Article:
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Boeing has won an $11 million judgement against MD Helicopters Inc. (MDHI) over the rights to its AH-6i Light Attack Reconnaissance helicopter, with an arbitration panel ruling that the aerospace giant owns the intellectual property and right to produce the type, and that MDHI must stop interfering with Boeing’s attempts to do so.
The action was the latest in the two companies’ ongoing dispute into the legacy of a 2005 agreement, in which MDHI sold Boeing ownership of the underlying intellectual property needed to build the Mission Enhanced Little Bird (based on the MD 530F) – and the right to make and sell any aircraft derived from it. The Mission Enhanced Little Bird (MELB), also known as the AH-6M, was created in the 1990s as a vehicle for U.S. Army Special Forces. It enhanced the mission performance of the AH-6 Little Bird by adding components from the more powerful 600N to the MD 500 series airframe.
The panel was asked to resolve two primary issues: if Boeing has the right to make and sell the AH-6i Little Bird, and whether Boeing must disclose all improvements it has made to the Mission Enhanced Little Bird (MELB) to MDHI.
Finding in Boeing’s favor, the panel decided that the AH-6i was directly derived from the MELB. In addition to making MDHI pay Boeing’s $4.2 million arbitration costs (and its own $7.4 million costs), the arbitrators ordered the OEM to provide Boeing with all MELB tooling, one set of common tooling, and one set of tooling drawings by April 30.
The arbitration panel also denied MDHI’s counterclaims for an order to force Boeing to share its improvements to the MELB, and for $9.36 million in damages to cover MDHI’s costs in developing substitute technology to compete in the marketplace.
The neighboring companies, who have facilities across the street from each other in Mesa, Arizona, share substantial history. Boeing briefly owned the entity that ultimately became MDHI after merging with McDonnel Douglas in 1997, but decided to sell its commercial helicopter lines in 1999 to a Dutch holding company. That helicopter company was then purchased by Patriarch Partners in 2005, and recapitalized as MDHI.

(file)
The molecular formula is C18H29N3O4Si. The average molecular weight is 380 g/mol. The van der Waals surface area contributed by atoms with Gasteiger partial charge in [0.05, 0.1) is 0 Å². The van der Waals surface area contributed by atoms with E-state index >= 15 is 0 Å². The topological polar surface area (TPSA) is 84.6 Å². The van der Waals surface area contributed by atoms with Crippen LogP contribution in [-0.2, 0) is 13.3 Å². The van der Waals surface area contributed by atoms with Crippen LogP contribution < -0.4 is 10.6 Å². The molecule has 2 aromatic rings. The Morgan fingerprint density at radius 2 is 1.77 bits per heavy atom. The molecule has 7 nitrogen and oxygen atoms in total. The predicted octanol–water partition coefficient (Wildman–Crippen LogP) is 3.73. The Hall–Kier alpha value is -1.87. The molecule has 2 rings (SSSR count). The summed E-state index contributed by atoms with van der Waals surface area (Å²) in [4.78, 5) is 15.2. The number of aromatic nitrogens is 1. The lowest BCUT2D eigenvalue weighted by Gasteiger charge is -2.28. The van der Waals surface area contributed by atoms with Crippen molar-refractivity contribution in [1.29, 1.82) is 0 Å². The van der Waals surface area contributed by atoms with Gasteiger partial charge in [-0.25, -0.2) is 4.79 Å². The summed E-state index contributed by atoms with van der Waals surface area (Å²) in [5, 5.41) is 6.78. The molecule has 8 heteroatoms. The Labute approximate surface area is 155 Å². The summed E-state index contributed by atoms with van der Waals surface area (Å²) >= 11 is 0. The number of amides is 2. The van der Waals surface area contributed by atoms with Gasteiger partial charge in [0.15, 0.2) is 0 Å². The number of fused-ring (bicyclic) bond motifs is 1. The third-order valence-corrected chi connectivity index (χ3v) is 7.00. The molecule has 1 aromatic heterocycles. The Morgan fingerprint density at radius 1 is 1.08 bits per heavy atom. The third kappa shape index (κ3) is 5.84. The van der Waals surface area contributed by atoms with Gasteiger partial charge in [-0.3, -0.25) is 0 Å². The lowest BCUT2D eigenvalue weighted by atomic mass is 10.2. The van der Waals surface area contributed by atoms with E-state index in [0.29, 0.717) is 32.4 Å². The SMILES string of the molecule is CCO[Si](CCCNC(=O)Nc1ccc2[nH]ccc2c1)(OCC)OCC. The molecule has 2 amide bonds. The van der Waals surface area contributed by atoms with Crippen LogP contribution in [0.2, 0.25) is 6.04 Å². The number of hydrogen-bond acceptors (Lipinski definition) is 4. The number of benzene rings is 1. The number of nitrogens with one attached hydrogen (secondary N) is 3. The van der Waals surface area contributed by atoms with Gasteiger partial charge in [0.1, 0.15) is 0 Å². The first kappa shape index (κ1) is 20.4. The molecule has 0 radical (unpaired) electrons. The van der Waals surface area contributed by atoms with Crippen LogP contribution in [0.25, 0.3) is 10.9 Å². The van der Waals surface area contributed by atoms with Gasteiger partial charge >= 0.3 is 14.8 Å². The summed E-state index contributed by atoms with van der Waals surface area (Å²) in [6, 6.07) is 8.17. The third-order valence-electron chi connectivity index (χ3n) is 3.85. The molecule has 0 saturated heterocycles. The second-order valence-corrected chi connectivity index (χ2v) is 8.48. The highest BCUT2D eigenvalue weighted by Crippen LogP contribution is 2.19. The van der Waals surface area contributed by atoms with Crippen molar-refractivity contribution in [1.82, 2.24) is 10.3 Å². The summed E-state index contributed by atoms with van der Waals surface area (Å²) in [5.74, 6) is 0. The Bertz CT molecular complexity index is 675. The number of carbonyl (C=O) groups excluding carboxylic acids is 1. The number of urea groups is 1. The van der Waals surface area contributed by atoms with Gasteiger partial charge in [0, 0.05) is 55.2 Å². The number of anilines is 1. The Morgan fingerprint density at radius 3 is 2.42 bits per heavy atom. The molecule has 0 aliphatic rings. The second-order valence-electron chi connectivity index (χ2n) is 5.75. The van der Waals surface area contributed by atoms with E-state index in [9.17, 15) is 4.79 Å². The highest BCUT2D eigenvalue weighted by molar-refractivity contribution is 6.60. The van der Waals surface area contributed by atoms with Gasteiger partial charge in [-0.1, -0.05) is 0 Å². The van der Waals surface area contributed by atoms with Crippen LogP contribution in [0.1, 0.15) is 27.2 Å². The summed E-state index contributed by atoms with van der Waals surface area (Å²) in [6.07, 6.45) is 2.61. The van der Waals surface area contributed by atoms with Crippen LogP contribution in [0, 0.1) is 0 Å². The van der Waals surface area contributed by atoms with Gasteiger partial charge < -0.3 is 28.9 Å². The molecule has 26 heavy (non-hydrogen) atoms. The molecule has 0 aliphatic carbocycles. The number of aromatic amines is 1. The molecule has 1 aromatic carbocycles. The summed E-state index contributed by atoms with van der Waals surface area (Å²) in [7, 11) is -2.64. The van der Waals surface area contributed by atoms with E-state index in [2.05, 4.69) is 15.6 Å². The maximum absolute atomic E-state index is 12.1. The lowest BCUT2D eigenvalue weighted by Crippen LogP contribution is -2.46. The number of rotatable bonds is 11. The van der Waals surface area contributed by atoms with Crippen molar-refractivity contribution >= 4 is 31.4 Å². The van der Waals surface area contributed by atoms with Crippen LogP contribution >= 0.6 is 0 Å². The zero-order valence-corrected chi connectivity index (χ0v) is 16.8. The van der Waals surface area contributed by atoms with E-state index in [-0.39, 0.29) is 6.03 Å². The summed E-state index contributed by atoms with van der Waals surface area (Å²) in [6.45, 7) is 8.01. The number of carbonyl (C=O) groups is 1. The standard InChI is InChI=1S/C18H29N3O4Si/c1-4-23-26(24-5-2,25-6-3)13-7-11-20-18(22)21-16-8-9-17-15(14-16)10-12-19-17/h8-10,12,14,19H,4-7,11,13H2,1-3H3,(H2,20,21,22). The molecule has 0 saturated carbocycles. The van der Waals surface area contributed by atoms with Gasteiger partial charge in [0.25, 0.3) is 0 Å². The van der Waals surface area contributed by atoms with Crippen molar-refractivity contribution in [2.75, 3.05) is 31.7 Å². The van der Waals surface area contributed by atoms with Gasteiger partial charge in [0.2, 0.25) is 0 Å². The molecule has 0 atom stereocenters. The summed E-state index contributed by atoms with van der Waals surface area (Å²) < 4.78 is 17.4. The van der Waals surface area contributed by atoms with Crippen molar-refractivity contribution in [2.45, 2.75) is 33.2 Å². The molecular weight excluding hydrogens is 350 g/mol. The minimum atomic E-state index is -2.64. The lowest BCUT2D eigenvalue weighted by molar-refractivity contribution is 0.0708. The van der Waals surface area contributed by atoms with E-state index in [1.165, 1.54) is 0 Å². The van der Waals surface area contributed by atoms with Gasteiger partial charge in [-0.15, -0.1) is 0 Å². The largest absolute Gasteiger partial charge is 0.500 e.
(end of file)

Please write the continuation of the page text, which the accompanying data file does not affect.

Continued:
Around this time, Boeing and MDHI made the agreement that would allow Boeing to pitch the MELB for the U.S. Army’s Advanced Reconnaissance Helicopter (ARH) program, in exchange for $15 million, a $10 million loan, and the restructuring of previous debt. However, the contract went to Bell, before the program was ultimately cancelled in 2008.
Despite the setback, Boeing worked on a new helicopter intended for sales to foreign governments – the AH-6i – and signed agreements with MDHI in 2010 and 2011 that would see the latter supply the airframes for the aircraft if Boeing secured orders.
MDHI also continued to sell armed helicopters to military customers around the world, and unveiled the MD 540F in 2012, presenting it as a contender for the Army’s Armed Aerial Scout (AAS) competition. Boeing, which was submitting the AH-6i for the same competition, claimed that the MD 540F’s development violated the 2005 agreement because it was derived from the MELB. The issue went to arbitration, with the ruling going in MDHI’s favor – the manufacturer was entitled to make and sell the MD 540F because it wasn’t derived from the MELB. The ruling was a crucial win for MDHI, ensuring it could compete for future U.S. and foreign military contracts.
However, the legacy of the 2005 agreement was soon felt again, after Boeing won a contract from the Saudi Arabian National Guard for 24 AH-6i helicopters in 2012. As part of the 2011 agreement between MDHI and Boeing, MDHI was to supply Boeing with the airframes for the aircraft, as well as other parts.